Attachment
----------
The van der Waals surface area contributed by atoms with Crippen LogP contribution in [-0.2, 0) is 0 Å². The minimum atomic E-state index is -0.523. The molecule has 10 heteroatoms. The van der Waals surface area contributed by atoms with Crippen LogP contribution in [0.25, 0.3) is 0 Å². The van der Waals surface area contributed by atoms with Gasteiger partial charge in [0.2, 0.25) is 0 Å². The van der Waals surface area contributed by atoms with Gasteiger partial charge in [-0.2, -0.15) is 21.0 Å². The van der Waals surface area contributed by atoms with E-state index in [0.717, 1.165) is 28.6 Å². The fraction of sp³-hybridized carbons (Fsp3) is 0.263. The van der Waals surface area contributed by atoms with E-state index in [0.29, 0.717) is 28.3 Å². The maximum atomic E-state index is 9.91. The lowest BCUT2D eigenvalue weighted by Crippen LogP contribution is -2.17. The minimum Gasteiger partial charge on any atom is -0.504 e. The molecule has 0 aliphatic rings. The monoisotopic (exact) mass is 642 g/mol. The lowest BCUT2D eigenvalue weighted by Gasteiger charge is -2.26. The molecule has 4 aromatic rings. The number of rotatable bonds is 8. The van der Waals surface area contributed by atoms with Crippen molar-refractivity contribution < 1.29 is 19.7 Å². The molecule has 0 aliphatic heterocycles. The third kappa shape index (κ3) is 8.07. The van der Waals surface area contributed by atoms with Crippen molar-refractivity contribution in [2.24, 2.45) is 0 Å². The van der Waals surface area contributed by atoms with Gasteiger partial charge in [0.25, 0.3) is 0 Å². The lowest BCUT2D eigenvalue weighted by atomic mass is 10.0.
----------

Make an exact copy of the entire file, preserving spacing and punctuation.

The van der Waals surface area contributed by atoms with Crippen LogP contribution in [-0.2, 0) is 0 Å². The minimum atomic E-state index is -0.523. The molecule has 10 heteroatoms. The van der Waals surface area contributed by atoms with Crippen LogP contribution in [0.25, 0.3) is 0 Å². The van der Waals surface area contributed by atoms with Gasteiger partial charge in [0.2, 0.25) is 0 Å². The van der Waals surface area contributed by atoms with Gasteiger partial charge in [-0.2, -0.15) is 21.0 Å². The van der Waals surface area contributed by atoms with E-state index in [0.717, 1.165) is 28.6 Å². The fraction of sp³-hybridized carbons (Fsp3) is 0.263. The van der Waals surface area contributed by atoms with E-state index in [0.29, 0.717) is 28.3 Å². The maximum atomic E-state index is 9.91. The lowest BCUT2D eigenvalue weighted by Crippen LogP contribution is -2.17. The minimum Gasteiger partial charge on any atom is -0.504 e. The molecule has 0 aliphatic rings. The monoisotopic (exact) mass is 642 g/mol. The lowest BCUT2D eigenvalue weighted by Gasteiger charge is -2.26. The molecule has 4 aromatic rings. The number of rotatable bonds is 8. The van der Waals surface area contributed by atoms with Crippen molar-refractivity contribution < 1.29 is 19.7 Å². The molecule has 0 aliphatic heterocycles. The third kappa shape index (κ3) is 8.07. The van der Waals surface area contributed by atoms with Crippen molar-refractivity contribution in [2.24, 2.45) is 0 Å². The van der Waals surface area contributed by atoms with Gasteiger partial charge in [0.25, 0.3) is 0 Å². The lowest BCUT2D eigenvalue weighted by atomic mass is 10.0.